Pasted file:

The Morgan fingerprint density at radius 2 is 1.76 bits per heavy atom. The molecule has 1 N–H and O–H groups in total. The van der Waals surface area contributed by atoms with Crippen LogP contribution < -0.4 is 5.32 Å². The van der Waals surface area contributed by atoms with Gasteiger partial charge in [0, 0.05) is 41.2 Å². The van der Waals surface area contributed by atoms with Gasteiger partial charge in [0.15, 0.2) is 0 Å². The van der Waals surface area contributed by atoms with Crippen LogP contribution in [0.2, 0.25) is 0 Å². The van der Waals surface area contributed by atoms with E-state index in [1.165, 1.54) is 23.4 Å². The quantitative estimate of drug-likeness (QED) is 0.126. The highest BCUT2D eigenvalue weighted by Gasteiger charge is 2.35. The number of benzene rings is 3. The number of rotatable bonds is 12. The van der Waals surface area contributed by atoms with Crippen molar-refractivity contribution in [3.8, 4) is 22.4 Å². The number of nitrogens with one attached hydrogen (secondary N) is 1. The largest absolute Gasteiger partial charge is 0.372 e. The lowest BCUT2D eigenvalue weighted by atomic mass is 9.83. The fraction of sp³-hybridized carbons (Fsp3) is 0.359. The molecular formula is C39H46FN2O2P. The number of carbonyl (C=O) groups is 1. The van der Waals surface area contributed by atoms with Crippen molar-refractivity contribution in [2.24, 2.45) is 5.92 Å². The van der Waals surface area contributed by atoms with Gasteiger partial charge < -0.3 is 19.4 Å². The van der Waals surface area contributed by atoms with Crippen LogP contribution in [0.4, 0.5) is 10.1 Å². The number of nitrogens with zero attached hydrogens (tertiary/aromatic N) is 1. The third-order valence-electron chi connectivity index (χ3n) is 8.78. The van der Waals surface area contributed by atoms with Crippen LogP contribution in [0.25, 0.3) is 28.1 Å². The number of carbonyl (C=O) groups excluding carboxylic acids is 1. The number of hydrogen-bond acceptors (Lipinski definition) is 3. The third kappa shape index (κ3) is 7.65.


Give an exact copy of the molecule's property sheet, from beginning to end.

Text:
The Morgan fingerprint density at radius 2 is 1.76 bits per heavy atom. The molecule has 1 N–H and O–H groups in total. The van der Waals surface area contributed by atoms with Crippen LogP contribution < -0.4 is 5.32 Å². The van der Waals surface area contributed by atoms with Gasteiger partial charge in [0, 0.05) is 41.2 Å². The van der Waals surface area contributed by atoms with Gasteiger partial charge in [0.15, 0.2) is 0 Å². The van der Waals surface area contributed by atoms with Crippen LogP contribution in [0.2, 0.25) is 0 Å². The van der Waals surface area contributed by atoms with E-state index in [1.165, 1.54) is 23.4 Å². The quantitative estimate of drug-likeness (QED) is 0.126. The highest BCUT2D eigenvalue weighted by Gasteiger charge is 2.35. The number of benzene rings is 3. The number of rotatable bonds is 12. The van der Waals surface area contributed by atoms with Crippen molar-refractivity contribution in [3.8, 4) is 22.4 Å². The number of nitrogens with one attached hydrogen (secondary N) is 1. The largest absolute Gasteiger partial charge is 0.372 e. The lowest BCUT2D eigenvalue weighted by atomic mass is 9.83. The fraction of sp³-hybridized carbons (Fsp3) is 0.359. The molecular formula is C39H46FN2O2P. The number of carbonyl (C=O) groups is 1. The van der Waals surface area contributed by atoms with Crippen molar-refractivity contribution in [2.24, 2.45) is 5.92 Å². The van der Waals surface area contributed by atoms with Gasteiger partial charge < -0.3 is 19.4 Å². The van der Waals surface area contributed by atoms with Crippen LogP contribution in [0.4, 0.5) is 10.1 Å². The number of nitrogens with zero attached hydrogens (tertiary/aromatic N) is 1. The third-order valence-electron chi connectivity index (χ3n) is 8.78. The van der Waals surface area contributed by atoms with Crippen LogP contribution in [0.25, 0.3) is 28.1 Å². The number of carbonyl (C=O) groups excluding carboxylic acids is 1. The number of hydrogen-bond acceptors (Lipinski definition) is 3. The third kappa shape index (κ3) is 7.65.